That said, it’s not all gloom for the industry. Fortunes are quite mixed,” adds Rigden Green. “One of the things, for example, that has been positive in the last few years has been the capacity of medium-sized container ships. They haven’t suffered in the same way as the guys who went into the mega container ships, and they’ve been able to keep a more balanced book in terms of profit and loss.
However, even medium-sized container ships have their challenges. “They are feeling more competition from the outside providers,” says Rigden Green. “The non-Asian based shipping lines are coming into the market and putting a little bit more pressure there on the freight rates.” Finally, he notes that in the bulk sector, all the players are suffering from the slowdown of imports of commodities by China. “There’s not been the same demand, but in some cases it’s the new normal, and people are beginning to adjust to that,” he says.
With the global commodities meltdown set to continue, the shipping industry can expect to see more bankruptcies. “If such a market is sustained, we can expect a few more companies to be in line,” said Jayendu Krishna, director at Drewry Maritime Advisors, in a Reuters report. However, despite the filings, some market experts say a rebound in dry bulk could be swift. “I agree dry bulk looks gloomy, but we feel we’re much closer to the end of this part of a downcycle than we are to the beginning,” said Martin Rowe, managing director of Clarksons Platou Asia, according to a Reuters report.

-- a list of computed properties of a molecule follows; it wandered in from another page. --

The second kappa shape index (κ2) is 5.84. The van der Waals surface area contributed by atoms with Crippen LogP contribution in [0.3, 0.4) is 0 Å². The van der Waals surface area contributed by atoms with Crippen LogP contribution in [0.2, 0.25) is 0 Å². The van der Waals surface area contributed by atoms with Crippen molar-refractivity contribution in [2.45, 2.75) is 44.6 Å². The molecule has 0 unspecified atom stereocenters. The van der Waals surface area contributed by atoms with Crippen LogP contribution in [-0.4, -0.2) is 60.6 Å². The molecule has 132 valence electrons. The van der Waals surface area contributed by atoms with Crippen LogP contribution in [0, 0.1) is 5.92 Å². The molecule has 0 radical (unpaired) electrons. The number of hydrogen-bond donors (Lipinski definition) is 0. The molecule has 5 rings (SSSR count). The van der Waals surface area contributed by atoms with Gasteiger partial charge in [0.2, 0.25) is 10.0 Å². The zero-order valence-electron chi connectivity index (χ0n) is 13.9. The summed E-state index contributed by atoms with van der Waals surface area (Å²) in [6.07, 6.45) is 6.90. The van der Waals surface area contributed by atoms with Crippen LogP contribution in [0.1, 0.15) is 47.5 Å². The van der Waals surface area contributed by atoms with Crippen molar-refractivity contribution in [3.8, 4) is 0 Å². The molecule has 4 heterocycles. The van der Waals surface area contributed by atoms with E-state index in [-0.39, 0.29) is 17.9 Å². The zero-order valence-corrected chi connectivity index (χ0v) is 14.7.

Regardless of the state of the market, lawyers still have a reasonable amount of work to keep them occupied. Both the shipping disputes and shipping finance practices at Stephenson Harwood’s Hong Kong office have remained hectic, according to Rigden Green. “A mixed practice including maritime insolvency has been keeping us busy,” he says. “This includes protecting ship owners from becoming insolvent by assisting them to restructure, as well as working through insolvency situations.